So obviously OPEC constitutes the largest group of producing countries producing 35 million barrels per day or so. The next largest group of producers are the countries of the Former Soviet Union. The OECD countries (including Mexico) produce around 20 million barrels. Canada is part of the OECD. Figure 2 shows its contribution to OECD exports. Canada exports to the rest of the world a whopping 1.2 million barrels per day compared to the OECD's largest exporter, Norway, which exports some 2 million barrels per day.
The dictatorships and budding democracies are facing a conundrum. Their populations demand fast economic growth and cheap oil prices. So in order to stay in power, these governments are forced to sell oil and gas to their population for virtual free. Iranian and Venezualan governments are in a similar situation, in that they have to fund subsidized, artificially low energy prices from their oil and gas export revenue. The combination of artificially low fuel prices; poor quality oil industry; declining oil reserves; a fast growing economy and a fast growing middle class that aspires western type prosperity results in an explosive demand for energy, in particular oil. Exports from those countries are diminishing rapidly. Here are some relevant graphs (Fig. 4A-E) showing the effects:
The results of these developments can be observed in figure 5. OPEC's oil consumption is on the increase. After the collapse of the Soviet Union (1989-1991), the combined FSU consumption first decreased and has now stabilized; but oil consumption will likely recover over time along with the FSU economies. OECD countries are the only group of countries where oil demand had decreased due to its population's increasing concern about the environment and sustainable economies. This trend, accelerated by the 2007-2008 Great Recession will probably continue into the future. This OECD consumption decrease will be more than offset by the growing oil needs the BRIC countries, in particular Chine and India, whose combined imports have doubled over the last 8 years. Straight line extrapolation of this trend to 2020 shows that China and India alone would import close to 20 million barrels per day. This exceeds today's consumption by the OECD. Figure 6 is a forecast of total world oil demand by the IEA.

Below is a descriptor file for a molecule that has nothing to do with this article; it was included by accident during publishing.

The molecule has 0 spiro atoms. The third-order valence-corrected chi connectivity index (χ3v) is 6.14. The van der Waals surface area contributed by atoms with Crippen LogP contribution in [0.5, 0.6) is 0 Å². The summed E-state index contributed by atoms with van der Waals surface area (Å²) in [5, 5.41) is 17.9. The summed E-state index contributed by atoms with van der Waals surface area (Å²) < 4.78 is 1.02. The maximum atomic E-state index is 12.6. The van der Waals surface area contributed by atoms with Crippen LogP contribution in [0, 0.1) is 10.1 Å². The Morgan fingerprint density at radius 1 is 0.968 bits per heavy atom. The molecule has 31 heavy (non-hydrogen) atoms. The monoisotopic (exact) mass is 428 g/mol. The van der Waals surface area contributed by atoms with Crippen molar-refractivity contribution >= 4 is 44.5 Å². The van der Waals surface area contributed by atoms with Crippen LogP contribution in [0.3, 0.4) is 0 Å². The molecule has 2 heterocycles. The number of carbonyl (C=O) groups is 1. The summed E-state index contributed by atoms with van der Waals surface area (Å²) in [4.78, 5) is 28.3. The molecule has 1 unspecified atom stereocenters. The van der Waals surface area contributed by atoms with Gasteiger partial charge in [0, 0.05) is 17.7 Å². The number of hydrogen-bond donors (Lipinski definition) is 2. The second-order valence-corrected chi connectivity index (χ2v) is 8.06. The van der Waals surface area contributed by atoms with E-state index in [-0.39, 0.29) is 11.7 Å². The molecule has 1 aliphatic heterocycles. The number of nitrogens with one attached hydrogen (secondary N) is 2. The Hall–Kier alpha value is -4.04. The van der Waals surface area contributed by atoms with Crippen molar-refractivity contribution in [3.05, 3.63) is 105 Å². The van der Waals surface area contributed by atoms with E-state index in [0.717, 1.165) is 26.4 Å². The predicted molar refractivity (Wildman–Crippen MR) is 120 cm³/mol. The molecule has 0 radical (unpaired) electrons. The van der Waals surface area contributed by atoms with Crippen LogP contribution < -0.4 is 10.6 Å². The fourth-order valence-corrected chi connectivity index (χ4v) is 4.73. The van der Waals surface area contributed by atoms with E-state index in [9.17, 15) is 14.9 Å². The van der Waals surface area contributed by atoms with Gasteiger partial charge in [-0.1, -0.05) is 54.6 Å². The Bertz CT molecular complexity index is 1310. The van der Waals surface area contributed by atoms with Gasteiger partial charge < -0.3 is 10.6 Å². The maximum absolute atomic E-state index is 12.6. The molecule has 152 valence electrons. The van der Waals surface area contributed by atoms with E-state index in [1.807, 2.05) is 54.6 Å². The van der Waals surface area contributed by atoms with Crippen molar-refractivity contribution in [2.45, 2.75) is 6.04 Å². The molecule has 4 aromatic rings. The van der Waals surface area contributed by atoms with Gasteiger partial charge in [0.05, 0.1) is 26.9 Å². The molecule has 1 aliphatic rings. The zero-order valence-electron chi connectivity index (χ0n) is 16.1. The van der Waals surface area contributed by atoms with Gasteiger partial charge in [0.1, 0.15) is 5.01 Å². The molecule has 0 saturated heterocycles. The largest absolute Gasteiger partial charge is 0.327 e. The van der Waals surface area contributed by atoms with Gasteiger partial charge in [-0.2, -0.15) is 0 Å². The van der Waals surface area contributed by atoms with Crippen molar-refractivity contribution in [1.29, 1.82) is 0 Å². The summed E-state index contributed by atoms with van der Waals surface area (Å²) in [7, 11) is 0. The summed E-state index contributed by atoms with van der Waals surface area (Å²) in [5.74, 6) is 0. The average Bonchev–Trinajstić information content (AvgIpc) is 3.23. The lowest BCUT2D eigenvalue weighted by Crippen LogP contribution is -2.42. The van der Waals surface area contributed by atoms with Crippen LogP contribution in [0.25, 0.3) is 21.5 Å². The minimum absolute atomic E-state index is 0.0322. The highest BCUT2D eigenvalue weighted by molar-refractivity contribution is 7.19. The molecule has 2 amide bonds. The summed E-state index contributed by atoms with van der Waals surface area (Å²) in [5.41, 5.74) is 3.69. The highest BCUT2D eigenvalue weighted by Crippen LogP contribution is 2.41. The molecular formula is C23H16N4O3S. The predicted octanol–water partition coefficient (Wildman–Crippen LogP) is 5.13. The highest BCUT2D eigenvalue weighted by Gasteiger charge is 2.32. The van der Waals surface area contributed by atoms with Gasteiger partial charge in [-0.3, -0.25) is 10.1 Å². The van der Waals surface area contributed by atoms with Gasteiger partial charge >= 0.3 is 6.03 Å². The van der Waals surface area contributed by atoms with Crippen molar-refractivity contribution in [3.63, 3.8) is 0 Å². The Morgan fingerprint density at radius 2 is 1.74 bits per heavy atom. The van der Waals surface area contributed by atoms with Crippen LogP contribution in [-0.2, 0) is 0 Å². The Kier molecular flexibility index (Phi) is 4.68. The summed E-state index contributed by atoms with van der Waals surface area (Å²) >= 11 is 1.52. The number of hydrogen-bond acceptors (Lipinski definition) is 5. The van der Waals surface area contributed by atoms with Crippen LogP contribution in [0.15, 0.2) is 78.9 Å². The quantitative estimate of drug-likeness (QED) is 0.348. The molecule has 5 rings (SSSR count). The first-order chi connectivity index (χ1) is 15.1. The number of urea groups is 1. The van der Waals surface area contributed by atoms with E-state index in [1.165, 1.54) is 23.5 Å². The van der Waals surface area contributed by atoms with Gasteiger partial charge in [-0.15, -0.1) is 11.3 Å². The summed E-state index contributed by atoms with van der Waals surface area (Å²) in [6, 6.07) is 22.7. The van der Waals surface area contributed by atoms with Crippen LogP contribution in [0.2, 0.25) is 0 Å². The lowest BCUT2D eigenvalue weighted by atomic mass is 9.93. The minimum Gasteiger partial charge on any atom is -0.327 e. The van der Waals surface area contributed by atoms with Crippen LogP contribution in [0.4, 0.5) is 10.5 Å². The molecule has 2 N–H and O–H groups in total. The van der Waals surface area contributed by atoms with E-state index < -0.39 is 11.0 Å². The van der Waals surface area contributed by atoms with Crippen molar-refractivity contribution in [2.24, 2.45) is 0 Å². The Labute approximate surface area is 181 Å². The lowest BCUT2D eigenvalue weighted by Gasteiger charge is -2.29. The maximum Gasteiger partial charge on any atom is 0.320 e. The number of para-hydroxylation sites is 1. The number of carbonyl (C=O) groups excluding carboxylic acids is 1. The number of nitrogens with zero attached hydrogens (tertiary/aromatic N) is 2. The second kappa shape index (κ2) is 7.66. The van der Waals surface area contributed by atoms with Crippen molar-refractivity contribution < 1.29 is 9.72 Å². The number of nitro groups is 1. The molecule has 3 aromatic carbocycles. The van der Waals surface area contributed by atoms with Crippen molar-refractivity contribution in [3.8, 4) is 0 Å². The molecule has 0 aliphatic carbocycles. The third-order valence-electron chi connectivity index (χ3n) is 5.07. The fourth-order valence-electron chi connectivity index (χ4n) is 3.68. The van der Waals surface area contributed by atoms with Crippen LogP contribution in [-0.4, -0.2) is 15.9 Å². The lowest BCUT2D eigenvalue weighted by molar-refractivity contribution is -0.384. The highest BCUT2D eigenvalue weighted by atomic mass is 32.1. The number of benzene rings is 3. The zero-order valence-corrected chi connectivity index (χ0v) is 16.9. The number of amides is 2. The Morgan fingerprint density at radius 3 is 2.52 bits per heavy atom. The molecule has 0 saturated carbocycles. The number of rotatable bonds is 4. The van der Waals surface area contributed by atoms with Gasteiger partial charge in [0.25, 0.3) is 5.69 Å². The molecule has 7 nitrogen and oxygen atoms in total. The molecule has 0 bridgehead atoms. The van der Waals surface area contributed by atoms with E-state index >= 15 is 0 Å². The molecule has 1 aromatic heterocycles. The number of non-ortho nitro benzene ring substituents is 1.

With oil production (using today's technology and economics) stable, or possibly already on the decline and with demand on the increase, it is hard to foresee lower oil prices in the near future (is that an understatement or what?). Some pessimists foresee oil and resource wars. This is in my mind not likely, today's communication and the existing global network of politicians and business leaders would make this unlikely, other than local conflicts. Will we have oil prices of $200 or higher? Not likely either.
The economy can tolerate only a limited increase in energy prices after which we will see declines in economic growth until the energy price balance is restored. Also, at high oil prices, the world would look for substitutes such as environmentally friendly natural gas, geothermal, solar, wind and nuclear energy. We may return to the use of coal combined with CO2 reinjection into the earth. But adaptation to a new energy regime will not be achieved in a couple of months, more likely this will stretch out at least over a decade if not longer. Apart from temporary price spikes and crashes as experienced in 2007-2008, I guestimate oil prices will be ranging from $85 to $110 per barrel in the near future and this price range will likely increase over time with inflation. This combined with a stabilizing world population in the 2nd half of this century, the impact of an ever changing climate, environmental concerns, less reliance on leverage and growing demand for food will make for a very interesting future (Chinese curse). Man will have to learn to prosper in a sustainable world economy.